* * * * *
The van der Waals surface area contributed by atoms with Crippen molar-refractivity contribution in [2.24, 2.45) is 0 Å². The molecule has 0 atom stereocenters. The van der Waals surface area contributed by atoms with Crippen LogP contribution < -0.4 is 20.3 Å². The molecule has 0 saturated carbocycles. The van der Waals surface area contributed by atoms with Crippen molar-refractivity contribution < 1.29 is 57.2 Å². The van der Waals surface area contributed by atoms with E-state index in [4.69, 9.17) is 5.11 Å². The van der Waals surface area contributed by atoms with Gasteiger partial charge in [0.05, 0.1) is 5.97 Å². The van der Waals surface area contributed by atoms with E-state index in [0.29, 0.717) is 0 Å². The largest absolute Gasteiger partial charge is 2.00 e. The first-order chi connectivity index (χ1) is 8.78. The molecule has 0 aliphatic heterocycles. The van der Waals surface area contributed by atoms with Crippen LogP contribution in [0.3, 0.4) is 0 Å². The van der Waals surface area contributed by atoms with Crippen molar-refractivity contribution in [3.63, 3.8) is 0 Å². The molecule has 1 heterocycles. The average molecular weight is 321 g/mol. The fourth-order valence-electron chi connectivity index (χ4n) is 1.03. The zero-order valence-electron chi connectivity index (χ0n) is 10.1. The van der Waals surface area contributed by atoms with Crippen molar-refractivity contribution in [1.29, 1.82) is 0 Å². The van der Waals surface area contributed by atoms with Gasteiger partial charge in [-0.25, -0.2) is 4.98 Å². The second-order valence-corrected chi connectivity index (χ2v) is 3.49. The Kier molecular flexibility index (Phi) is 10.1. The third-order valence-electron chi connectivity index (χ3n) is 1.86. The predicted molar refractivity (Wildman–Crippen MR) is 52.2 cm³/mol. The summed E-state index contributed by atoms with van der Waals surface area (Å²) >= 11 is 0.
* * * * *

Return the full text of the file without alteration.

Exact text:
The van der Waals surface area contributed by atoms with Crippen molar-refractivity contribution in [2.24, 2.45) is 0 Å². The molecule has 0 atom stereocenters. The van der Waals surface area contributed by atoms with Crippen LogP contribution < -0.4 is 20.3 Å². The molecule has 0 saturated carbocycles. The van der Waals surface area contributed by atoms with Crippen molar-refractivity contribution < 1.29 is 57.2 Å². The van der Waals surface area contributed by atoms with E-state index in [4.69, 9.17) is 5.11 Å². The van der Waals surface area contributed by atoms with Gasteiger partial charge in [0.05, 0.1) is 5.97 Å². The van der Waals surface area contributed by atoms with E-state index in [0.29, 0.717) is 0 Å². The largest absolute Gasteiger partial charge is 2.00 e. The first-order chi connectivity index (χ1) is 8.78. The molecule has 0 aliphatic heterocycles. The van der Waals surface area contributed by atoms with Crippen LogP contribution in [0.3, 0.4) is 0 Å². The van der Waals surface area contributed by atoms with Crippen molar-refractivity contribution in [3.63, 3.8) is 0 Å². The molecule has 1 heterocycles. The average molecular weight is 321 g/mol. The fourth-order valence-electron chi connectivity index (χ4n) is 1.03. The zero-order valence-electron chi connectivity index (χ0n) is 10.1. The van der Waals surface area contributed by atoms with Crippen molar-refractivity contribution in [1.29, 1.82) is 0 Å². The van der Waals surface area contributed by atoms with Gasteiger partial charge in [-0.25, -0.2) is 4.98 Å². The second-order valence-corrected chi connectivity index (χ2v) is 3.49. The Kier molecular flexibility index (Phi) is 10.1. The third-order valence-electron chi connectivity index (χ3n) is 1.86. The predicted molar refractivity (Wildman–Crippen MR) is 52.2 cm³/mol. The summed E-state index contributed by atoms with van der Waals surface area (Å²) >= 11 is 0.